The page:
The film’s sole note of interest is the casting of Cenobite leader Pinhead (officially designated “The Priest”) with trans actress Jamie Clayton (Sense8, The L Word: Generation Q), who brings a sense of gender ambiguity to the role that is very fitting with Barker’s original themes. As described in the Hellbound Heart novella, the character was neither clearly male nor female, a trait that was lost with the decidedly masculine performance by previous star Doug Bradley. Clayton makes an effective, intimidating Pinhead in her own right. However, the movie desexualizes all of the Cenobites and dramatically plays down Barker’s S&M fetishism. Although the film does have some sex, all of it occurs between the Millennials before they get to the mansion. Once they arrive, the Cenobites are purely interested in torture and pain, with no kinky sex component any longer. That really seems to miss the point of what made them so thrillingly transgressive in the first place.
As far as I’m aware, Hellraiser (2022) is the first entry in the franchise photographed in a 2.35:1 aspect ratio. Director David Bruckner and his cinematographer Eli Born have a strong sense of widescreen composition that makes the movie look more expensive than it probably was.
Hulu streams the movie in 4K HDR, though your ability to watch it that way will be device dependent. The Hulu app on my NVIDIA Shield streamer doesn’t support 4K yet, so I had to switch to a Roku instead. Unfortunately, I probably needn’t have bothered. The HDR grade is incredibly dim, with almost no highlights. Scene after scene are swallowed in murky darkness. Yes, I get it, this is a horror movie, but we still need to be able to see something on screen.
The Dolby Digital 5.1 soundtrack is most notable for having no bass at all. I’m serious, none. The music score by Ben Lovett has a number of cues that sound like they’re intended to slam with bass, but the track is so filtered and compressed that they all land with zero impact.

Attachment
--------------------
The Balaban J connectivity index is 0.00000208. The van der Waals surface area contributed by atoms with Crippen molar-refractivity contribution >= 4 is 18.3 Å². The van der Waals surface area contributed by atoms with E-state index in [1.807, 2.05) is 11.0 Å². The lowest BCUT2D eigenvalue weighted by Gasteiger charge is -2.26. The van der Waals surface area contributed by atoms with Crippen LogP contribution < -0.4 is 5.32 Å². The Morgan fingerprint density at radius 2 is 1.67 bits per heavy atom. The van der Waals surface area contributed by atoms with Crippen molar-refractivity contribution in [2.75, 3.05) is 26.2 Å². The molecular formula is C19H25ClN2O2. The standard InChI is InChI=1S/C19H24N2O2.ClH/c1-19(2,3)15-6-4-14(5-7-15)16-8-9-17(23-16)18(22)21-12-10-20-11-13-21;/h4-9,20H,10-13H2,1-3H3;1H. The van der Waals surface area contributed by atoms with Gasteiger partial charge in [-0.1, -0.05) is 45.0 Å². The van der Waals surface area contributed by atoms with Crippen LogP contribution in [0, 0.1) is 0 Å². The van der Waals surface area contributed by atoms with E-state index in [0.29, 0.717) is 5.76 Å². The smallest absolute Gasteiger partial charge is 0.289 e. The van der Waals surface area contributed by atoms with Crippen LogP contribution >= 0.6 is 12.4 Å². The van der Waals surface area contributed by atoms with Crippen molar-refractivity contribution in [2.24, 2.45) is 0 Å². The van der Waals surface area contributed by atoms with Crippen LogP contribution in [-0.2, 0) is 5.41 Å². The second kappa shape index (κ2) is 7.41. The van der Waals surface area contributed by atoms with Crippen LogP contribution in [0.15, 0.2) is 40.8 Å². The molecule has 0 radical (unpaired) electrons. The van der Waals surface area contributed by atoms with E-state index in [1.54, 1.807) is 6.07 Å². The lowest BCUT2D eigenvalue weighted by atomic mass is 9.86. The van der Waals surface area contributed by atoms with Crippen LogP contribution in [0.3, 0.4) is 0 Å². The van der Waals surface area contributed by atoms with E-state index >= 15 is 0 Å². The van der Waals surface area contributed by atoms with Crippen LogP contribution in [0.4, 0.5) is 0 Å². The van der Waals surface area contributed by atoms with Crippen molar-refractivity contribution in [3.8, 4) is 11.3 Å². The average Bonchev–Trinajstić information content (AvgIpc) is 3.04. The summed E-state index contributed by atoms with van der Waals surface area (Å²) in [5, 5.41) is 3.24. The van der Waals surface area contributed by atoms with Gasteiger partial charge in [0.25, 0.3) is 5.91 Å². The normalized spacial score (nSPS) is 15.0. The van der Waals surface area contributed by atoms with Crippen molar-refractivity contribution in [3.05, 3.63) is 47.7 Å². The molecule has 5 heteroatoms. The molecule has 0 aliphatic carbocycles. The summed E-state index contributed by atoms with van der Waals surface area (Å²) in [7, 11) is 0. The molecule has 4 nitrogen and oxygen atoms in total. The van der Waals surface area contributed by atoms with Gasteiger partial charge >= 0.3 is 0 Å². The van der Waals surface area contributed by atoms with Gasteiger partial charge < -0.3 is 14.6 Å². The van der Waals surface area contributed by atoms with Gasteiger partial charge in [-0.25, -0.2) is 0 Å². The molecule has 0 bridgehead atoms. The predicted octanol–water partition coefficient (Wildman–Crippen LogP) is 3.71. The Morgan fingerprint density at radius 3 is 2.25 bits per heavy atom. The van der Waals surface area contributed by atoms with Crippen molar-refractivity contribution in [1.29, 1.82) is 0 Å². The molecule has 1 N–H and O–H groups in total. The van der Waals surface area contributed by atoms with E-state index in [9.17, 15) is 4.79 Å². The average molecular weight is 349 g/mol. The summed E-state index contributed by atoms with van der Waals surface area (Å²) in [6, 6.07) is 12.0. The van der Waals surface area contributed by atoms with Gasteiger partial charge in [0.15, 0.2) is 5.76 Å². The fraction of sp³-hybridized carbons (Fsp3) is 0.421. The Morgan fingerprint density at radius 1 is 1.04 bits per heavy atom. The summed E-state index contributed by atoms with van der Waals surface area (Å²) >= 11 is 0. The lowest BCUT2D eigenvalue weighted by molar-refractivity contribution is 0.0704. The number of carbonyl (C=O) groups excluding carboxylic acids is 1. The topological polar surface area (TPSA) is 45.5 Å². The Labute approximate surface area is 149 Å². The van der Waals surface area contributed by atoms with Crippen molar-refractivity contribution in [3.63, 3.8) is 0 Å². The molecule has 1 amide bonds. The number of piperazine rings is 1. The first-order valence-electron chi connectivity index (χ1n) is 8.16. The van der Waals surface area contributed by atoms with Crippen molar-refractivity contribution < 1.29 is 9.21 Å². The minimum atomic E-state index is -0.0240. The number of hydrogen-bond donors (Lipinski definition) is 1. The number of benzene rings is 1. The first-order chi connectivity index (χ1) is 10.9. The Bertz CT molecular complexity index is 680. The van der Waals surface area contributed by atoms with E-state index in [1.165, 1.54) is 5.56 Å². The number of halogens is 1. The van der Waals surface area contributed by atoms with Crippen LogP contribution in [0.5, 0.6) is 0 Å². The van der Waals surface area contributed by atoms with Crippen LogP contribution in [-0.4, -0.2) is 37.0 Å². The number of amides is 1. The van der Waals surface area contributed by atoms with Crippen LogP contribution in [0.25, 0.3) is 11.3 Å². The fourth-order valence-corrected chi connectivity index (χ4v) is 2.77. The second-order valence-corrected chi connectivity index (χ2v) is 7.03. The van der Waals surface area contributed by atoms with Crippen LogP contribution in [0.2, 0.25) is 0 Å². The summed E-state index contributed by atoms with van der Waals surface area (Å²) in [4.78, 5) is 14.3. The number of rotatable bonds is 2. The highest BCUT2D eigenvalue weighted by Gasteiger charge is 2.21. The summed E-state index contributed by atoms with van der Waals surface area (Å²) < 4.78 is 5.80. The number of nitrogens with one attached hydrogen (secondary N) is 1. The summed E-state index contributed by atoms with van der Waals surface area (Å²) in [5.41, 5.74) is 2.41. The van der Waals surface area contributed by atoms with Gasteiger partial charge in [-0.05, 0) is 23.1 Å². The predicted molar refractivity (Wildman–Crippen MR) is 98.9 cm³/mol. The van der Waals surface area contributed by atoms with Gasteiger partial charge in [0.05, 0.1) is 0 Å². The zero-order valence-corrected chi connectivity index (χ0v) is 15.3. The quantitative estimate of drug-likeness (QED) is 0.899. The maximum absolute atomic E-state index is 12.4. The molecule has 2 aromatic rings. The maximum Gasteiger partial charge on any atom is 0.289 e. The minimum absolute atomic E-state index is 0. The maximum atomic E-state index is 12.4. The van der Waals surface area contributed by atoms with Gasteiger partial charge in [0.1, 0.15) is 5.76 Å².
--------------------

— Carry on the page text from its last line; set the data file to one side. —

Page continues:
Whether these deficiencies are specific to Hulu’s streaming quality or are inherent to the film itself, I can’t say. Given that this is the only way to watch it currently, I have nothing to compare against. Even in the unlikely event that it should ever be released on a superior format, such as Ultra HD Blu-ray, I don’t foresee myself ever feeling the need to watch this movie again.
2 thoughts on “Put a Pin in It – Hellraiser (2022)”
The inept soundtrack is part of Disney’s policy of making sure their streaming services sound “good” on all play back systems instead of being mixed to sound their best.
I noticed it when I was watching a few episodes of Castle. The volume level was incredibly low…until the commercials were launched onto the screen. The soundtracks are bereft of dynamic range (and most likely bass) because the earbuds (that cost about $0.03 to make) are what most people use to watch this stuff (along with the cheap speakers on their phones); those options can’t handle much range. Those who don’t watch stuff on their phones will end up watching their shows with their easily distorted TV speakers, and the less stress put on them the better – basically, the shows are mastered to sound good on Bose speakers. The commercials are left loud so you don’t miss them.
Tom and Rob at AV Rant talked about it a while back.
I pay $0.99 a month for HULU, and I still feel like I’m overpaying for it.
Take it easy,
I’m still trying to get through this one. I made it through the first 40 minutes but start blacking out afterwards. It feels like there’s no pinhead in it. Maybe I keep blacking out at the wrong moments. This one feels a bit like it borrowed from the Evil Dead remake with the junkie sister with big bro dynamic. It definitely isn’t terrible but it feels longer than it is.